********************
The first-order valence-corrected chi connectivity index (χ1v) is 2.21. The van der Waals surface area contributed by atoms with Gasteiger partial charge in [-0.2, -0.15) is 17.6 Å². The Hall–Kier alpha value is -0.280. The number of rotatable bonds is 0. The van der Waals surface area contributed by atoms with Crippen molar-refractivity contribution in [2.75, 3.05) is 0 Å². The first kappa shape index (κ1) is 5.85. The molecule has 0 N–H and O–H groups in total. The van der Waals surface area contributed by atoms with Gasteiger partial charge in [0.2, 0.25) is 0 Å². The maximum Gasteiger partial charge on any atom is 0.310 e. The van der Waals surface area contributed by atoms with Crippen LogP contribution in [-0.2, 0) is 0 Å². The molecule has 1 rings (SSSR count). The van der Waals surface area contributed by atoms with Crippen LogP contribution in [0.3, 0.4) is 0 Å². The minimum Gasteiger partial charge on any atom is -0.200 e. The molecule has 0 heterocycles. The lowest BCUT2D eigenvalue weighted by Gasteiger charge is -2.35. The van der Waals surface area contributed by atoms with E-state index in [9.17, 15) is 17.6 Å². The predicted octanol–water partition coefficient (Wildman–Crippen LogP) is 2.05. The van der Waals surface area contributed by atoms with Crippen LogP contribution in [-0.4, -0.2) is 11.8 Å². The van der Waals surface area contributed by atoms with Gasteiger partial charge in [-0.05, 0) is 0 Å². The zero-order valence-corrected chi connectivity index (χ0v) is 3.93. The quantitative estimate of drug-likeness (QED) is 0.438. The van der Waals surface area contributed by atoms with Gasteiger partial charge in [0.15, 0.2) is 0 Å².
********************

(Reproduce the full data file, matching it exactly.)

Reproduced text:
The first-order valence-corrected chi connectivity index (χ1v) is 2.21. The van der Waals surface area contributed by atoms with Gasteiger partial charge in [-0.2, -0.15) is 17.6 Å². The Hall–Kier alpha value is -0.280. The number of rotatable bonds is 0. The van der Waals surface area contributed by atoms with Crippen molar-refractivity contribution in [2.75, 3.05) is 0 Å². The first kappa shape index (κ1) is 5.85. The molecule has 0 N–H and O–H groups in total. The van der Waals surface area contributed by atoms with Gasteiger partial charge in [0.2, 0.25) is 0 Å². The maximum Gasteiger partial charge on any atom is 0.310 e. The van der Waals surface area contributed by atoms with Crippen LogP contribution in [-0.2, 0) is 0 Å². The molecule has 1 rings (SSSR count). The van der Waals surface area contributed by atoms with Crippen LogP contribution in [0.3, 0.4) is 0 Å². The minimum Gasteiger partial charge on any atom is -0.200 e. The molecule has 0 heterocycles. The lowest BCUT2D eigenvalue weighted by Gasteiger charge is -2.35. The van der Waals surface area contributed by atoms with E-state index in [9.17, 15) is 17.6 Å². The predicted octanol–water partition coefficient (Wildman–Crippen LogP) is 2.05. The van der Waals surface area contributed by atoms with Crippen LogP contribution in [-0.4, -0.2) is 11.8 Å². The van der Waals surface area contributed by atoms with Gasteiger partial charge in [-0.05, 0) is 0 Å². The zero-order valence-corrected chi connectivity index (χ0v) is 3.93. The quantitative estimate of drug-likeness (QED) is 0.438. The van der Waals surface area contributed by atoms with Gasteiger partial charge in [0.15, 0.2) is 0 Å².